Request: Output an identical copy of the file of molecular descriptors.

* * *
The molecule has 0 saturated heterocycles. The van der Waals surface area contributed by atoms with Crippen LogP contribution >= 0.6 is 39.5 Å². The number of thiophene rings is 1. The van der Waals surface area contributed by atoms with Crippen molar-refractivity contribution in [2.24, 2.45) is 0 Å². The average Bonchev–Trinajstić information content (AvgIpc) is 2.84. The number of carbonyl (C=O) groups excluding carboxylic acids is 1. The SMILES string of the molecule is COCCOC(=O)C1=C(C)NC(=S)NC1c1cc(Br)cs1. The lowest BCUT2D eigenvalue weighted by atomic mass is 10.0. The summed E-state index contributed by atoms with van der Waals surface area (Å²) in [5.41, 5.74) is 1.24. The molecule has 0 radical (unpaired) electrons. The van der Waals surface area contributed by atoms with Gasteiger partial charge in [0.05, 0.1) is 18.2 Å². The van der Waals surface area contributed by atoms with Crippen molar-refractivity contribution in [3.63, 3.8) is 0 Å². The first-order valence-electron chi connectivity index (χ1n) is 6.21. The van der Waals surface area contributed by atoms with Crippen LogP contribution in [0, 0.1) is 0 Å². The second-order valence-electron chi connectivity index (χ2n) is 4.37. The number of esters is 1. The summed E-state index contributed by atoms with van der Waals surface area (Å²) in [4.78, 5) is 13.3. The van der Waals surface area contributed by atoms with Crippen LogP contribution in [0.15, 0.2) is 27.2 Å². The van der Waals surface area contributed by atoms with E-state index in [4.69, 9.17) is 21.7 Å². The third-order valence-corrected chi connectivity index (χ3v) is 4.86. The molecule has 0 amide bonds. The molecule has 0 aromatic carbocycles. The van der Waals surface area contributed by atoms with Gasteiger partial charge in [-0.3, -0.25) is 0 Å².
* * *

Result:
The molecule has 0 saturated heterocycles. The van der Waals surface area contributed by atoms with Crippen LogP contribution >= 0.6 is 39.5 Å². The number of thiophene rings is 1. The van der Waals surface area contributed by atoms with Crippen molar-refractivity contribution in [2.24, 2.45) is 0 Å². The average Bonchev–Trinajstić information content (AvgIpc) is 2.84. The number of carbonyl (C=O) groups excluding carboxylic acids is 1. The SMILES string of the molecule is COCCOC(=O)C1=C(C)NC(=S)NC1c1cc(Br)cs1. The lowest BCUT2D eigenvalue weighted by atomic mass is 10.0. The summed E-state index contributed by atoms with van der Waals surface area (Å²) in [5.41, 5.74) is 1.24. The molecule has 0 radical (unpaired) electrons. The van der Waals surface area contributed by atoms with Gasteiger partial charge in [0.05, 0.1) is 18.2 Å². The van der Waals surface area contributed by atoms with Crippen molar-refractivity contribution in [3.63, 3.8) is 0 Å². The first-order valence-electron chi connectivity index (χ1n) is 6.21. The van der Waals surface area contributed by atoms with Crippen LogP contribution in [0, 0.1) is 0 Å². The second-order valence-electron chi connectivity index (χ2n) is 4.37. The number of esters is 1. The summed E-state index contributed by atoms with van der Waals surface area (Å²) in [4.78, 5) is 13.3. The van der Waals surface area contributed by atoms with Crippen LogP contribution in [0.15, 0.2) is 27.2 Å². The van der Waals surface area contributed by atoms with E-state index in [4.69, 9.17) is 21.7 Å². The third-order valence-corrected chi connectivity index (χ3v) is 4.86. The molecule has 0 amide bonds. The molecule has 0 aromatic carbocycles. The van der Waals surface area contributed by atoms with Gasteiger partial charge in [-0.3, -0.25) is 0 Å².